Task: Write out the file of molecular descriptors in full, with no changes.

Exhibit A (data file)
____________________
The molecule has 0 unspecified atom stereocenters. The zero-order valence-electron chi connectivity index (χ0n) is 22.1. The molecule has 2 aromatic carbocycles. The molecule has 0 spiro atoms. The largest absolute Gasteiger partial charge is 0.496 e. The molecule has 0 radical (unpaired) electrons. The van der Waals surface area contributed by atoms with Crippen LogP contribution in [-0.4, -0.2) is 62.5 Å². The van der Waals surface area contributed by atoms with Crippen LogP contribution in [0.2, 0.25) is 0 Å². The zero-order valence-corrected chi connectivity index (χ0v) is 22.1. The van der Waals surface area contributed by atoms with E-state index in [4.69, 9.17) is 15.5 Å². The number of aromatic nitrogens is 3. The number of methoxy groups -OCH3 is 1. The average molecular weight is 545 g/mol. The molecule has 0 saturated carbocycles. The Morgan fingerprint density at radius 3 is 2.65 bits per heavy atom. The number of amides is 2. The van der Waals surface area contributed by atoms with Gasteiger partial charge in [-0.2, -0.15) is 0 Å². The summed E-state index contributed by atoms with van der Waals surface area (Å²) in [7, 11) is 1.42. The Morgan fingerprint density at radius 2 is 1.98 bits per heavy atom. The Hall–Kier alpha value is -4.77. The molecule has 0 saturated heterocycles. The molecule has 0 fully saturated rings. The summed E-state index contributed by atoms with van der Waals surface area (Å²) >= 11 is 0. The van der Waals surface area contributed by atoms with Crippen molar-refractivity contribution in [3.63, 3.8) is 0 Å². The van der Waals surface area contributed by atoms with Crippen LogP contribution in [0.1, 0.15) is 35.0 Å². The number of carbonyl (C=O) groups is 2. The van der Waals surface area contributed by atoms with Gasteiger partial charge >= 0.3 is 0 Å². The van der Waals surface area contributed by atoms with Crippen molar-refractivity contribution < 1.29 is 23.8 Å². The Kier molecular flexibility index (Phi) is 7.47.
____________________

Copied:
The molecule has 0 unspecified atom stereocenters. The zero-order valence-electron chi connectivity index (χ0n) is 22.1. The molecule has 2 aromatic carbocycles. The molecule has 0 spiro atoms. The largest absolute Gasteiger partial charge is 0.496 e. The molecule has 0 radical (unpaired) electrons. The van der Waals surface area contributed by atoms with Crippen LogP contribution in [-0.4, -0.2) is 62.5 Å². The van der Waals surface area contributed by atoms with Crippen LogP contribution in [0.2, 0.25) is 0 Å². The zero-order valence-corrected chi connectivity index (χ0v) is 22.1. The van der Waals surface area contributed by atoms with E-state index in [4.69, 9.17) is 15.5 Å². The number of aromatic nitrogens is 3. The number of methoxy groups -OCH3 is 1. The average molecular weight is 545 g/mol. The molecule has 0 saturated carbocycles. The Morgan fingerprint density at radius 3 is 2.65 bits per heavy atom. The number of amides is 2. The van der Waals surface area contributed by atoms with Gasteiger partial charge in [-0.2, -0.15) is 0 Å². The summed E-state index contributed by atoms with van der Waals surface area (Å²) in [7, 11) is 1.42. The Morgan fingerprint density at radius 2 is 1.98 bits per heavy atom. The Hall–Kier alpha value is -4.77. The molecule has 0 saturated heterocycles. The molecule has 0 fully saturated rings. The summed E-state index contributed by atoms with van der Waals surface area (Å²) >= 11 is 0. The van der Waals surface area contributed by atoms with Crippen molar-refractivity contribution in [3.63, 3.8) is 0 Å². The van der Waals surface area contributed by atoms with Crippen LogP contribution in [0.1, 0.15) is 35.0 Å². The number of carbonyl (C=O) groups is 2. The van der Waals surface area contributed by atoms with Gasteiger partial charge >= 0.3 is 0 Å². The van der Waals surface area contributed by atoms with Crippen molar-refractivity contribution < 1.29 is 23.8 Å². The Kier molecular flexibility index (Phi) is 7.47.